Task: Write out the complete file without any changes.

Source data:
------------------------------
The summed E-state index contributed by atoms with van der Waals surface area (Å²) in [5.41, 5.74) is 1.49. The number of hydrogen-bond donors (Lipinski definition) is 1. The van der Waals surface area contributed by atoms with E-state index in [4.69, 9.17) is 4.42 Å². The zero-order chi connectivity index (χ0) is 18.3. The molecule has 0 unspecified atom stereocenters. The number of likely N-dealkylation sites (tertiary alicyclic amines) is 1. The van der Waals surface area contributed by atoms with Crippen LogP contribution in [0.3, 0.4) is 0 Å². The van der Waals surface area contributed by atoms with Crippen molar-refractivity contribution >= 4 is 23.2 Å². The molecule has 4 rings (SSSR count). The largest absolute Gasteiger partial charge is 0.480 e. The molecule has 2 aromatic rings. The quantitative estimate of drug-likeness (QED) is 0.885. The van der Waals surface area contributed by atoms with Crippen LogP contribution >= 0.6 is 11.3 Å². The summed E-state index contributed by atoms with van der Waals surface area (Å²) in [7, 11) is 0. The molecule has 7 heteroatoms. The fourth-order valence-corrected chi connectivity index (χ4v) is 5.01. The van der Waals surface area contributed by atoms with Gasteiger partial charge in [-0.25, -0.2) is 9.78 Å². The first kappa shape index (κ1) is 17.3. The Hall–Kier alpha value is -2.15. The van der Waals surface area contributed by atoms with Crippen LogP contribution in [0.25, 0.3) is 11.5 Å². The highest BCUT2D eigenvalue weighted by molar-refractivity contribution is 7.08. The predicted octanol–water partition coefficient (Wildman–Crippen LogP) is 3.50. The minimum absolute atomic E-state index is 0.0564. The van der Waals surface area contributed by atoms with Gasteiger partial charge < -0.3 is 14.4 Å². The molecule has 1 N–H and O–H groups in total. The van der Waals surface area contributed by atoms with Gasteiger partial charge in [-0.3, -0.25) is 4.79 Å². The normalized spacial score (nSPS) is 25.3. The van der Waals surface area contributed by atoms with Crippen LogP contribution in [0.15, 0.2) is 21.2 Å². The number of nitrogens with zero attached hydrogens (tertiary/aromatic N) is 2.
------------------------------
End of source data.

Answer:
The summed E-state index contributed by atoms with van der Waals surface area (Å²) in [5.41, 5.74) is 1.49. The number of hydrogen-bond donors (Lipinski definition) is 1. The van der Waals surface area contributed by atoms with E-state index in [4.69, 9.17) is 4.42 Å². The zero-order chi connectivity index (χ0) is 18.3. The molecule has 0 unspecified atom stereocenters. The number of likely N-dealkylation sites (tertiary alicyclic amines) is 1. The van der Waals surface area contributed by atoms with Crippen LogP contribution in [0.3, 0.4) is 0 Å². The van der Waals surface area contributed by atoms with Crippen molar-refractivity contribution >= 4 is 23.2 Å². The molecule has 4 rings (SSSR count). The largest absolute Gasteiger partial charge is 0.480 e. The molecule has 2 aromatic rings. The quantitative estimate of drug-likeness (QED) is 0.885. The van der Waals surface area contributed by atoms with Crippen LogP contribution >= 0.6 is 11.3 Å². The summed E-state index contributed by atoms with van der Waals surface area (Å²) in [7, 11) is 0. The molecule has 7 heteroatoms. The fourth-order valence-corrected chi connectivity index (χ4v) is 5.01. The van der Waals surface area contributed by atoms with Gasteiger partial charge in [-0.25, -0.2) is 9.78 Å². The first kappa shape index (κ1) is 17.3. The Hall–Kier alpha value is -2.15. The van der Waals surface area contributed by atoms with Crippen LogP contribution in [0.25, 0.3) is 11.5 Å². The highest BCUT2D eigenvalue weighted by molar-refractivity contribution is 7.08. The predicted octanol–water partition coefficient (Wildman–Crippen LogP) is 3.50. The minimum absolute atomic E-state index is 0.0564. The van der Waals surface area contributed by atoms with Gasteiger partial charge < -0.3 is 14.4 Å². The molecule has 1 N–H and O–H groups in total. The van der Waals surface area contributed by atoms with Gasteiger partial charge in [-0.3, -0.25) is 4.79 Å². The normalized spacial score (nSPS) is 25.3. The van der Waals surface area contributed by atoms with Crippen LogP contribution in [0.15, 0.2) is 21.2 Å². The number of nitrogens with zero attached hydrogens (tertiary/aromatic N) is 2.